• Vulnerability scanner and port scanner tool used to quickly check computers on a network for known weaknesses and ports available to access a computer over a network.

Notable intruders and criminal hackers

  • Jonathan James (also known as comrade) was most notably recognized for the theft of software which controlled the International Space Station's life sustaining elements, as well as intercepting dozens of electronic messages relating to U.S. nuclear activities from the Department of Defense
  • Mark Abene (also known as Phiber Optik) — Inspired thousands of teenagers around the country to "study" the internal workings of the United States phone system. One of the founders of the Masters of Deception group.
  • Dark Avenger — Bulgarian virus writer that invented polymorphic code in 1992 as a mean to circumvent the type of pattern recognition used by Anti-virus software, and nowadays also intrusion detection systems.
  • John Draper (also known as Captain Crunch) — Draper is widely credited with evangelizing the use of the 2600 hertz tone generated by whistles distributed in Captain Crunch cereal boxes in the 1970s, and sometimes inaccurately credited with discovering their use. Draper served time in prison for his work, and is believed to have introduced Steve Wozniak to phone phreaking through the 2600hz tone. Draper now develops anti-spam and security software.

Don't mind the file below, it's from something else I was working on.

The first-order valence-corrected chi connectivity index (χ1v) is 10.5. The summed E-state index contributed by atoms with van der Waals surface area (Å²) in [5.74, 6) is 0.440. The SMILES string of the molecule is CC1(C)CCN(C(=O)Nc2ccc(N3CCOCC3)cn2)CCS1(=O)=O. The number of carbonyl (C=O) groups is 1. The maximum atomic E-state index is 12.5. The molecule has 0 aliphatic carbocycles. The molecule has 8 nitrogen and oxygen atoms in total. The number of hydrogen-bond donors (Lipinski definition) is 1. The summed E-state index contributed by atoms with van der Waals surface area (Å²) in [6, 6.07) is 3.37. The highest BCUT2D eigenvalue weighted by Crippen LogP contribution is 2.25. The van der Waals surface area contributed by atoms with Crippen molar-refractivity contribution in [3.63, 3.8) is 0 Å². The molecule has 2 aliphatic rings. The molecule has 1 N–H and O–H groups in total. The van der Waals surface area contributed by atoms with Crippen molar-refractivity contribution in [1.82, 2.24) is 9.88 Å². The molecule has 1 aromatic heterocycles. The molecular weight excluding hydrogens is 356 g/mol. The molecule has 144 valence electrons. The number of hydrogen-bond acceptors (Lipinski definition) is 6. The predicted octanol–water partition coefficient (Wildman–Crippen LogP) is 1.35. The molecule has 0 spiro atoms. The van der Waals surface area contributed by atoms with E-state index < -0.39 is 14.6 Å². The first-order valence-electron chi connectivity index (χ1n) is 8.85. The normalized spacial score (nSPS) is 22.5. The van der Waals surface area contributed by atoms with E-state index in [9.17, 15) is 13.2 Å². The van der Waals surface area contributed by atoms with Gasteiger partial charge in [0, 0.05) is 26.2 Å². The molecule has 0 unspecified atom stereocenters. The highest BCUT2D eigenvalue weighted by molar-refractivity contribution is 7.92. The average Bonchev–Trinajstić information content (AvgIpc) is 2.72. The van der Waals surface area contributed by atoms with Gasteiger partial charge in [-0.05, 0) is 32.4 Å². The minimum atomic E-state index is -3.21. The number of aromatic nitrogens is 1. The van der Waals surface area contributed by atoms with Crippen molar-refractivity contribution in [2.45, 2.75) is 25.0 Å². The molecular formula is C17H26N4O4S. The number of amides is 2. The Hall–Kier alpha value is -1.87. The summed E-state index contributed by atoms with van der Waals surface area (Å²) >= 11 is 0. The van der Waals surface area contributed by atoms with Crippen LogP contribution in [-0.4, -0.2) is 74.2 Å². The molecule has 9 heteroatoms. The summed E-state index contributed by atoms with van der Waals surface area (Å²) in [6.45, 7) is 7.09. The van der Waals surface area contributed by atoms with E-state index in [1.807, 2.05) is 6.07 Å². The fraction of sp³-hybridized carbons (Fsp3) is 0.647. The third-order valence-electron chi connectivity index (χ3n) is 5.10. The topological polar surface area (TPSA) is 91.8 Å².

• Markus Hess — A West German, he hacked into United States Military sites and collected information for the KGB; he was eventually tracked down by Clifford Stoll.
  • Roberto Baroni Italian Ethical Hacker '90s.
  • Adrian Lamo — Lamo surrendered to federal authorities in 2003 after a brief manhunt, and was charged with nontechnical but surprisingly successful intrusions into computer systems at Microsoft, The New York Times, Lexis-Nexis, MCI WorldCom, SBC, Yahoo!, and others. His methods were controversial, and his full-disclosure-by-media practices led some to assert that he was publicity-motivated.
  • Vladimir Levin — This mathematician allegedly masterminded the Russian hacker gang that tricked Citibank's computers into spitting out $10 million. To this day, the method used is unknown.